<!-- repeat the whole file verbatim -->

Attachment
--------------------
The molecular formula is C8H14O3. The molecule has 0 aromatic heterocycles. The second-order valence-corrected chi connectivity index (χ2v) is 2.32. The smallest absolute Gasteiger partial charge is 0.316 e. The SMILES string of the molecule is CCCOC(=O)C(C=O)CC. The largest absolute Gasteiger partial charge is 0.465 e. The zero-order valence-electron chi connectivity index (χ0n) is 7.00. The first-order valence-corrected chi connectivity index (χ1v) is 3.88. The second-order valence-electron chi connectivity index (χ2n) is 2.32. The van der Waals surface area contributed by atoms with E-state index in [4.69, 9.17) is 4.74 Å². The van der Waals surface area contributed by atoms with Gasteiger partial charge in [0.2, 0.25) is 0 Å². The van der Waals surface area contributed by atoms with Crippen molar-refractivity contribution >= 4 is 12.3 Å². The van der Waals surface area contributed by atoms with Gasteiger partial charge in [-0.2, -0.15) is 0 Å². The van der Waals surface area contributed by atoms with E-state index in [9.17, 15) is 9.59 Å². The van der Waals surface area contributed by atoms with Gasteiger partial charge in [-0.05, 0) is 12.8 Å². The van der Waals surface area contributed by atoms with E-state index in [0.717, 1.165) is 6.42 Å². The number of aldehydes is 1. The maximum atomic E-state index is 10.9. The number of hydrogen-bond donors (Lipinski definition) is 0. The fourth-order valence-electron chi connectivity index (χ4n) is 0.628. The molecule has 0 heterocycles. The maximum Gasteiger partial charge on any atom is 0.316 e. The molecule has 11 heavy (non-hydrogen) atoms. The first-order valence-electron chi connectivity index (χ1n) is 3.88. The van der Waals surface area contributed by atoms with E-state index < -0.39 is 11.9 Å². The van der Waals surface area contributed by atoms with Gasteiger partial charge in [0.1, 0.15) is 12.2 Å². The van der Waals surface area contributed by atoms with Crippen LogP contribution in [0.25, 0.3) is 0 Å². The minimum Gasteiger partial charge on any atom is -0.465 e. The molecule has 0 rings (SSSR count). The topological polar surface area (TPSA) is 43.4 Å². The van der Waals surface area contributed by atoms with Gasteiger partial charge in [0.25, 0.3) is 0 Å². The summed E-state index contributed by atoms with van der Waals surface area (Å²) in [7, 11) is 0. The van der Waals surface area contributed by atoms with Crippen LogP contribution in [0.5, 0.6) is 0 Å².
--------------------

The molecular formula is C8H14O3. The molecule has 0 aromatic heterocycles. The second-order valence-corrected chi connectivity index (χ2v) is 2.32. The smallest absolute Gasteiger partial charge is 0.316 e. The SMILES string of the molecule is CCCOC(=O)C(C=O)CC. The largest absolute Gasteiger partial charge is 0.465 e. The zero-order valence-electron chi connectivity index (χ0n) is 7.00. The first-order valence-corrected chi connectivity index (χ1v) is 3.88. The second-order valence-electron chi connectivity index (χ2n) is 2.32. The van der Waals surface area contributed by atoms with E-state index in [4.69, 9.17) is 4.74 Å². The van der Waals surface area contributed by atoms with Gasteiger partial charge in [0.2, 0.25) is 0 Å². The van der Waals surface area contributed by atoms with Crippen molar-refractivity contribution >= 4 is 12.3 Å². The van der Waals surface area contributed by atoms with Gasteiger partial charge in [-0.2, -0.15) is 0 Å². The van der Waals surface area contributed by atoms with E-state index in [9.17, 15) is 9.59 Å². The van der Waals surface area contributed by atoms with Gasteiger partial charge in [-0.05, 0) is 12.8 Å². The van der Waals surface area contributed by atoms with E-state index in [0.717, 1.165) is 6.42 Å². The number of aldehydes is 1. The maximum atomic E-state index is 10.9. The number of hydrogen-bond donors (Lipinski definition) is 0. The fourth-order valence-electron chi connectivity index (χ4n) is 0.628. The molecule has 0 heterocycles. The maximum Gasteiger partial charge on any atom is 0.316 e. The molecule has 11 heavy (non-hydrogen) atoms. The first-order valence-electron chi connectivity index (χ1n) is 3.88. The van der Waals surface area contributed by atoms with E-state index < -0.39 is 11.9 Å². The van der Waals surface area contributed by atoms with Gasteiger partial charge in [0.1, 0.15) is 12.2 Å². The van der Waals surface area contributed by atoms with Crippen LogP contribution in [0.25, 0.3) is 0 Å². The minimum Gasteiger partial charge on any atom is -0.465 e. The molecule has 0 rings (SSSR count). The topological polar surface area (TPSA) is 43.4 Å². The van der Waals surface area contributed by atoms with Gasteiger partial charge in [0.25, 0.3) is 0 Å². The summed E-state index contributed by atoms with van der Waals surface area (Å²) in [7, 11) is 0. The van der Waals surface area contributed by atoms with Crippen LogP contribution in [0.5, 0.6) is 0 Å².